This week David Crowder unpacks the arena rebate, and things aren’t what the City told us.
From an article titled Wait, what? It’s about a hotel, not an arena? in the El Paso Inc.:
After months of debate over where the city should build its $180 million arena, several El Paso City Council members say they haven’t got crucial information they need to make that decision and even feel misled.
The biggest question that hasn’t been answered, they agree, is whether the arena must be within 1,000 feet of the Downtown convention center in order for the city to qualify for millions of dollars in state incentives.
The answer, according to state officials contacted by El Paso Inc., is “no.”
Whoa. The arena doesn’t have to be within 1,000 feet of the Convention Center? That’s a surprise.
Remember what District 8 Representative Cortney Niland said in an El Paso Inc. interview back on November 21?
[B]uilding the arena within 1,000 feet of the El Paso Convention Center would allow the city to recover about $25 million in sales tax paid to the state, city Rep. Cortney Niland said Friday.
That could allow the city to increase the arena’s price tag from $180 million approved by voters in the 2012 bond election to $205 million, she said.
. . .
Niland said an additional $25 million is an important reason for sticking with the Union Plaza site immediately south of the convention center.
“We would lose it if we picked the other site,” she said.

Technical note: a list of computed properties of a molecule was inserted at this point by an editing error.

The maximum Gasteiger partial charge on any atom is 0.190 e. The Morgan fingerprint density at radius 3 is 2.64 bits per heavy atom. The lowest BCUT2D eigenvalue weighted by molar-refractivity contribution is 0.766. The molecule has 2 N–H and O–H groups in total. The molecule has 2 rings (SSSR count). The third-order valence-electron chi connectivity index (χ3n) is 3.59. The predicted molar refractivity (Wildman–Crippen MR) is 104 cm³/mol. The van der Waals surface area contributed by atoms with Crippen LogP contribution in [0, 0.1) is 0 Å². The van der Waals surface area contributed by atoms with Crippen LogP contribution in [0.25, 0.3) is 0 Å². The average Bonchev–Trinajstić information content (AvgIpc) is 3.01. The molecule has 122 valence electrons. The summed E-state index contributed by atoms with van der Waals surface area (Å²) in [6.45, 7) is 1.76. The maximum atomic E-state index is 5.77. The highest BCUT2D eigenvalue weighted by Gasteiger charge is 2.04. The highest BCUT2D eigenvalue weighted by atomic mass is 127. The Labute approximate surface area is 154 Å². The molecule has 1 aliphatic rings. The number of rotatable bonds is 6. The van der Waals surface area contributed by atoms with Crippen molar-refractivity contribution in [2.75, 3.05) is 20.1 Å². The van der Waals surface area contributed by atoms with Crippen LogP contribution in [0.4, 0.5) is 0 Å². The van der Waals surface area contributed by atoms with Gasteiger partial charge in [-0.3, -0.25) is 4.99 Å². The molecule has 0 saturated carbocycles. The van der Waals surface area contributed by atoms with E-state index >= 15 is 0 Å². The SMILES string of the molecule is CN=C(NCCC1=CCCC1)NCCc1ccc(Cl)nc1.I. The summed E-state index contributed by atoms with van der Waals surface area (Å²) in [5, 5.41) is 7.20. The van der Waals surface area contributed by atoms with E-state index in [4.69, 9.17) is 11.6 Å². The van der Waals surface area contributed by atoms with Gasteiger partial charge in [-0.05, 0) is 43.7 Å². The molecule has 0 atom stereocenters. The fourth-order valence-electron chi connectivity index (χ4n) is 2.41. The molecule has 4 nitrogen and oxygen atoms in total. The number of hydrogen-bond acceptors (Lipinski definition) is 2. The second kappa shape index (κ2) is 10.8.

News flash: It ain’t so.
Kevin Lyons, a spokesman with the Comptroller of Public Accounts in Ausin, said participaiton in the state’s incentive program depends on two things: first, having one or more large, convention hotels, not an arena, near a convention center; and second, the city having an ownership stake in at least one hotel.
HB 1964, which brought El Paso under the umbrella of Sections 351.001(2) and (7), of the Tax Code, an existing law that encourages convention center hotels, reads
(E) a municipality with a population of 640,000
or more that:
(i) is located on an international border;
(ii) has adopted a capital improvement plan
for the construction or expansion of a convention center facility.
Has El Paso adopted a capital improvement plan for the expansion of the convention center facility? Maybe the City was counting on the arena to cover that requirement.
This whole project has been marred by disinformation, misinformation, and lies. Too many people involved aren’t inclined to tell the truth.